From Workers’ Republic, 18 March 1916.
Transcribed by The James Connolly Society in 1997.
Nothing warms the cockles of my old heart so much as when some British Socialist kind-heartedly approves of my attitude – approves of it ‘except,’ ‘but,’ and ‘only for.’ Especially am I pleased when I learn from his letter that he has only read one copy of the Workers’ Republic, is only just arrived in Ireland, but nevertheless understands our position thoroughly, and is only filled with pity for the “sweet innocence” that inspires our little mistakes in such matters as a desire to vindicate the character of the enemies of the British capitalist Government.
Perhaps after he has been here as many years as he has been days he will begin to understand that the instinct of the slave to take sides with whoever is the enemy of his own particular slave-driver is a healthy instinct, and makes for freedom. That every Socialist who knows what he is talking about must be in favour of freedom of the seas, must desire that private property shall be immune from capture at sea during war, must realise that as long as any one nation dominates the water highways of the world neither peace nor free industrial development is possible for the world. If the capitalists of other nations desire the freedom of the seas for selfish reasons of their own that does not affect the matter. Every Socialist anxiously awaits and prays for that full development of the capitalist system which can alone make Socialism possible, but can only come into being by virtue of the efforts of the capitalists inspired by selfish reasons.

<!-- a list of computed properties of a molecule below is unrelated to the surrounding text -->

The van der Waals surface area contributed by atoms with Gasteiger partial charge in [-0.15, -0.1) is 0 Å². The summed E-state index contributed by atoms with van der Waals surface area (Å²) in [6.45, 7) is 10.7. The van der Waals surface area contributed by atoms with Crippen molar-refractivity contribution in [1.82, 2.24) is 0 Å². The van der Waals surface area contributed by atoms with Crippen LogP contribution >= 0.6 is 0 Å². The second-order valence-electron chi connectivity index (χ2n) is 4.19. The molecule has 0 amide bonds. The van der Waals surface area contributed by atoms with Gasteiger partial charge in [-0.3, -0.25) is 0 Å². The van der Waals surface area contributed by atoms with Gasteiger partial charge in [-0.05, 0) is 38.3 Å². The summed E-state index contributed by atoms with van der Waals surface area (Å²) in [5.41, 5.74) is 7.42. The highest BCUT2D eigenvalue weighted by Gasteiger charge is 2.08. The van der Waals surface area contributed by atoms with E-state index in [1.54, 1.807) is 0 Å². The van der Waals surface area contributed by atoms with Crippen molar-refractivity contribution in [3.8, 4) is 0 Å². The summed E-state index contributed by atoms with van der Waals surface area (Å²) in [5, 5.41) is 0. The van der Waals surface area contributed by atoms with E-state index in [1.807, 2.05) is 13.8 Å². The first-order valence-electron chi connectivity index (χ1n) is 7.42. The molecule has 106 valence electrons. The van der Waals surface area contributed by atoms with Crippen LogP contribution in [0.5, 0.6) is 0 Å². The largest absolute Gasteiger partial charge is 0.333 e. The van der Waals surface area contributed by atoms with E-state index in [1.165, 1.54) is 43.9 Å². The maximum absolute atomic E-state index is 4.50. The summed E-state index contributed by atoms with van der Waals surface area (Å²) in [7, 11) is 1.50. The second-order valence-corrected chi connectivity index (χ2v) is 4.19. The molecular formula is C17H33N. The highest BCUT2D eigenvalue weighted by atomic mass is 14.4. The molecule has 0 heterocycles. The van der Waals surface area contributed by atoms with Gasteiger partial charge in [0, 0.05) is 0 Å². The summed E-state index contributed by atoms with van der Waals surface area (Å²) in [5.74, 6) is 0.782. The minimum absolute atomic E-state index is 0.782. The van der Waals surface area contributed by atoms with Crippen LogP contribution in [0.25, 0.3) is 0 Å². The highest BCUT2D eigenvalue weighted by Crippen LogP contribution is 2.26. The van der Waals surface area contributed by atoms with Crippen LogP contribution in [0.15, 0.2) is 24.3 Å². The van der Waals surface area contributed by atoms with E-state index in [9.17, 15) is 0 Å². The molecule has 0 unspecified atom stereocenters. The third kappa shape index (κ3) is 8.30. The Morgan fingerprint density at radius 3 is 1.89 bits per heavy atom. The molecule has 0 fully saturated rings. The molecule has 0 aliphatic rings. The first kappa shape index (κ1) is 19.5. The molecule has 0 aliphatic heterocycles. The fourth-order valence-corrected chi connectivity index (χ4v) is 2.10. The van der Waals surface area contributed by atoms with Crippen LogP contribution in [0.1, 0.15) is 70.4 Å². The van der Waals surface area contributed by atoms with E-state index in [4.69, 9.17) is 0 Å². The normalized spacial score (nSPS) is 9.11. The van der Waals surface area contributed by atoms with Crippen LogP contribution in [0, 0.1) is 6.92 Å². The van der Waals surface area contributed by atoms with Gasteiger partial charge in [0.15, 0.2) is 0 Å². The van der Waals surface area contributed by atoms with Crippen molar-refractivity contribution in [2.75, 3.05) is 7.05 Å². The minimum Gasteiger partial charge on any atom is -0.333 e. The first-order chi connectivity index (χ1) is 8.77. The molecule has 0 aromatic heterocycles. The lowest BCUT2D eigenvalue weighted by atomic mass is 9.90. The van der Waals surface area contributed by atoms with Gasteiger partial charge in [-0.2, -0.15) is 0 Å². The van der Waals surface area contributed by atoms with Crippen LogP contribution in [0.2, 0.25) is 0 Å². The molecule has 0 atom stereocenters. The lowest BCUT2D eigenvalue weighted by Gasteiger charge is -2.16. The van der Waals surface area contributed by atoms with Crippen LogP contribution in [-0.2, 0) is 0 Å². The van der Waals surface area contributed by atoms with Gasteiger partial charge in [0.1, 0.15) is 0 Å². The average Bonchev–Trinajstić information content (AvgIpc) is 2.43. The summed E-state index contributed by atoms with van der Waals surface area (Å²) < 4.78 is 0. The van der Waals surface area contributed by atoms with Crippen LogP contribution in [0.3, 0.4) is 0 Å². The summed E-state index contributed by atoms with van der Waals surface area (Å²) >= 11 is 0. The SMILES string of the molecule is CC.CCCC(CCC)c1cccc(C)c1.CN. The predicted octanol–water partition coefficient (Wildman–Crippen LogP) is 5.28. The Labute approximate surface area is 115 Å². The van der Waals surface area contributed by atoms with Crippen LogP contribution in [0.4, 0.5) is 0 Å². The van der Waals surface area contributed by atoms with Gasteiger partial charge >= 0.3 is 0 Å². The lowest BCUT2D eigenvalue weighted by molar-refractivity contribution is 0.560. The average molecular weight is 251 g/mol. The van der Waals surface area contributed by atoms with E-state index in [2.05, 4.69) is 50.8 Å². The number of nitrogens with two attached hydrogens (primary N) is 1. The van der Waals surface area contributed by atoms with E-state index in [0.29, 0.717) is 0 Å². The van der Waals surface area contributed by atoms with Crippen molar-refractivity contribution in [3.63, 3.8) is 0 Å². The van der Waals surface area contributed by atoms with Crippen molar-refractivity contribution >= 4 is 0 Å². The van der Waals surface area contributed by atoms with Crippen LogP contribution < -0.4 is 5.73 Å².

The German Empire is a homogeneous Empire of self-governing peoples; the British Empire is a heterogeneous collection in which a very small number of self-governing communities connive at the subjugation, by force, of a vast number of despotically ruled subject populations.
We do not wish to be ruled by either empire, but we certainly believe that the first named contains in germ more of the possibilities of freedom and civilisation than the latter.
Last updated on 15.8.2003